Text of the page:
Watership Down (1978)


Martin Rosen brings to life Richard Adams’ novel about a group of rabbits who leave their burrows and face a series of deadly hardships in search of a new home. Watership Down is one of the more serious animated films geared toward children. Under its episodic adventure narrative, it’s really a meditation on the ever-present risk and inevitability of death. Not all of the rabbits make it to the promised land alive, and even those who do will still one day meet their maker. Just like many humans, the rabbits have their own ‘god’ and religion to help them make peace with their mortality. In any case, parents of young children should be prepared to answer questions afterward.

I love the aim of the story, both the adventure plot and the thematic angles. I also like the score by Angela Morley and the inclusion of a very moving song, “Bright Eyes,” by Art Garfunkle. But — and I know I’m probably in the minority here — the movie looks ugly. The animation isn’t as polished as what we see from Disney Animation. The backgrounds are muddy-looking and the rabbits are hard to tell apart. Rosen relies on myriad panoramic shots to cut down on the amount of character animation required, but the panoramas are so impressionistic that slowly zooming in on them over and over again only causes the watercolor paintings to disintegrate before our very eyes. Sometimes you can even see the texture of the canvass. Some will admire the hand-crafted, crude quality of the work. I do on some level, but Watership Down is not a film I would ever want to rewatch for its visual merits.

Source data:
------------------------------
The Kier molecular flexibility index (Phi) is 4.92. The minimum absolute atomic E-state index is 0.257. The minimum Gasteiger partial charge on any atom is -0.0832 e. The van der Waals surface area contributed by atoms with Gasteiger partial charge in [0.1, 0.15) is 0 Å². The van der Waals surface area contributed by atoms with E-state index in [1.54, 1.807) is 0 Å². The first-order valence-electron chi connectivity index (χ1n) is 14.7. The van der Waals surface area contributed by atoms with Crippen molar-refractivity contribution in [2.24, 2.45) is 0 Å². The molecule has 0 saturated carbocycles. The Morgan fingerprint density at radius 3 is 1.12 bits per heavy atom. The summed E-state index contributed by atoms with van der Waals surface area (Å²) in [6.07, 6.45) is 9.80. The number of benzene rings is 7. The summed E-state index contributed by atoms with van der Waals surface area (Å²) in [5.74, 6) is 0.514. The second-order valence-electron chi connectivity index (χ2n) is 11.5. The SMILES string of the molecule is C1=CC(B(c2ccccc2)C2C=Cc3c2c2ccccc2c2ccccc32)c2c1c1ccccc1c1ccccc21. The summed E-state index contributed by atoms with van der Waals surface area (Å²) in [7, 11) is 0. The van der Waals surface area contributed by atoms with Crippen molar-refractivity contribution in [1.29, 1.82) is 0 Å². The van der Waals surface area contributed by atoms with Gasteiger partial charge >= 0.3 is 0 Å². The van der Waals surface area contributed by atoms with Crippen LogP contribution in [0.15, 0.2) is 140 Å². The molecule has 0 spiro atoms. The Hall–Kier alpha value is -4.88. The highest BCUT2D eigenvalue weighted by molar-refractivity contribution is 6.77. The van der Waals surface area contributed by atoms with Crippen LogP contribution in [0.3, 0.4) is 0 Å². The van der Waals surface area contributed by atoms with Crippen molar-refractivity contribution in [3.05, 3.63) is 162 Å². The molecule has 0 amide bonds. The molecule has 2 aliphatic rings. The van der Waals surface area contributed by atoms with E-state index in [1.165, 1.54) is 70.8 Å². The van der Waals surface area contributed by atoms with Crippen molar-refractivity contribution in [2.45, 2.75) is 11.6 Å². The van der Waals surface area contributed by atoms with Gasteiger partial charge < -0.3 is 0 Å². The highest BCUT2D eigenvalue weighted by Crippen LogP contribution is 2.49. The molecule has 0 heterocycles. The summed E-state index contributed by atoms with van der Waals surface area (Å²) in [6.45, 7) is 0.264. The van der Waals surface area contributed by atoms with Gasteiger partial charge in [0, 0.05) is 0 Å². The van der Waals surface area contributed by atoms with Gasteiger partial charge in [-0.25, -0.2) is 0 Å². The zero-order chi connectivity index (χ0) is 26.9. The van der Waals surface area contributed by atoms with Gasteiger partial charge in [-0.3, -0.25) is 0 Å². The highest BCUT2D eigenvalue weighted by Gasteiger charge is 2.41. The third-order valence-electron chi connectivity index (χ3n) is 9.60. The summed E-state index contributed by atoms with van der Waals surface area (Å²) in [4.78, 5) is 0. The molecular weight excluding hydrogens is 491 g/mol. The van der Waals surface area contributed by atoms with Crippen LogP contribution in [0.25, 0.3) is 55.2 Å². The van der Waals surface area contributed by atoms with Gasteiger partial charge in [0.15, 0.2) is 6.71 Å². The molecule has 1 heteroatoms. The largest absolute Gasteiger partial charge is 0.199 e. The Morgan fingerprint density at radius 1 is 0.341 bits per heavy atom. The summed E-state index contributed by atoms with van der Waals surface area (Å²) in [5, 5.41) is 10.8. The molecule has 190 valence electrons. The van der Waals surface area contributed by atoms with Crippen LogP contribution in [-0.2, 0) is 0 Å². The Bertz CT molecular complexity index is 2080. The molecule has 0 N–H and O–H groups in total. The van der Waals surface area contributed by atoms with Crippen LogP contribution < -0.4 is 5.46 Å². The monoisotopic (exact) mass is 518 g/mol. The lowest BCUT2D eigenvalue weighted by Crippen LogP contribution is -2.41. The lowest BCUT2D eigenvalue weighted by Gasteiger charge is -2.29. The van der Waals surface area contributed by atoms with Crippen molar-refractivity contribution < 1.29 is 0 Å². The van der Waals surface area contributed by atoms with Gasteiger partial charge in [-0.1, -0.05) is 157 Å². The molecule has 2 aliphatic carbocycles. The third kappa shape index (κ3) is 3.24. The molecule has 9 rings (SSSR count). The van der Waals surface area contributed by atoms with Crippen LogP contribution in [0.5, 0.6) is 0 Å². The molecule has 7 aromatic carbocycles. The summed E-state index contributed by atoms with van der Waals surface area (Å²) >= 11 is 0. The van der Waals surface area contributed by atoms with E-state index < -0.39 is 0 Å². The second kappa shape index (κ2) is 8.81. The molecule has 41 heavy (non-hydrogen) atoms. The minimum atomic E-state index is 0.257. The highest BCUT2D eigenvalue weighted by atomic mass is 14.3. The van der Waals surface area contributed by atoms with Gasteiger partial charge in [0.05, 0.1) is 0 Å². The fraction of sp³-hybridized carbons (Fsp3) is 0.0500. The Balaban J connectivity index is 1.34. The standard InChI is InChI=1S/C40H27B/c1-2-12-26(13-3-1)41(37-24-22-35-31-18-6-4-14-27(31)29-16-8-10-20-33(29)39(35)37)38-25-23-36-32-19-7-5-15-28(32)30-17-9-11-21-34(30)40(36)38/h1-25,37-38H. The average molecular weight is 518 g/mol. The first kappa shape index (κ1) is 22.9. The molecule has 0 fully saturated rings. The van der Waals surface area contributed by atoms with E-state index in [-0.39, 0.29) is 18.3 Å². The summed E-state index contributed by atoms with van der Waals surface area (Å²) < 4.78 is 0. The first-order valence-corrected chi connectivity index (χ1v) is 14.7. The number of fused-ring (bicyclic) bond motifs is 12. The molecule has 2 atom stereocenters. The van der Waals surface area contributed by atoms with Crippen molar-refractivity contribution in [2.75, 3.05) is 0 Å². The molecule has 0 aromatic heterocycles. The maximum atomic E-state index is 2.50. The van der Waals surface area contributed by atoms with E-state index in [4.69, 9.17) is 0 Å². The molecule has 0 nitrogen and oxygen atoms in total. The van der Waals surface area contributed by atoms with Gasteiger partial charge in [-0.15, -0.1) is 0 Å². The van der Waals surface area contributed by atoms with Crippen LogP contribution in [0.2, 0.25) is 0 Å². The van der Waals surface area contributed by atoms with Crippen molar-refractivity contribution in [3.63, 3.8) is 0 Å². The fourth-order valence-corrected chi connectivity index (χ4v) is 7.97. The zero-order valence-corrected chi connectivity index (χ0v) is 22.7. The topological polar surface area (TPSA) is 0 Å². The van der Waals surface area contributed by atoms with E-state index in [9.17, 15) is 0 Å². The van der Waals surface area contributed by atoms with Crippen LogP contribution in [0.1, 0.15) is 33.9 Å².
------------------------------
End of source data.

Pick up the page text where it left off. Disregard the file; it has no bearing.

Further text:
The impressive voice cast includes British notables like John Hurt, Joss Ackland, Nigel Hawthorne, Zero Mostel, Denholm Elliott, and Ralph Richardson.

Share Button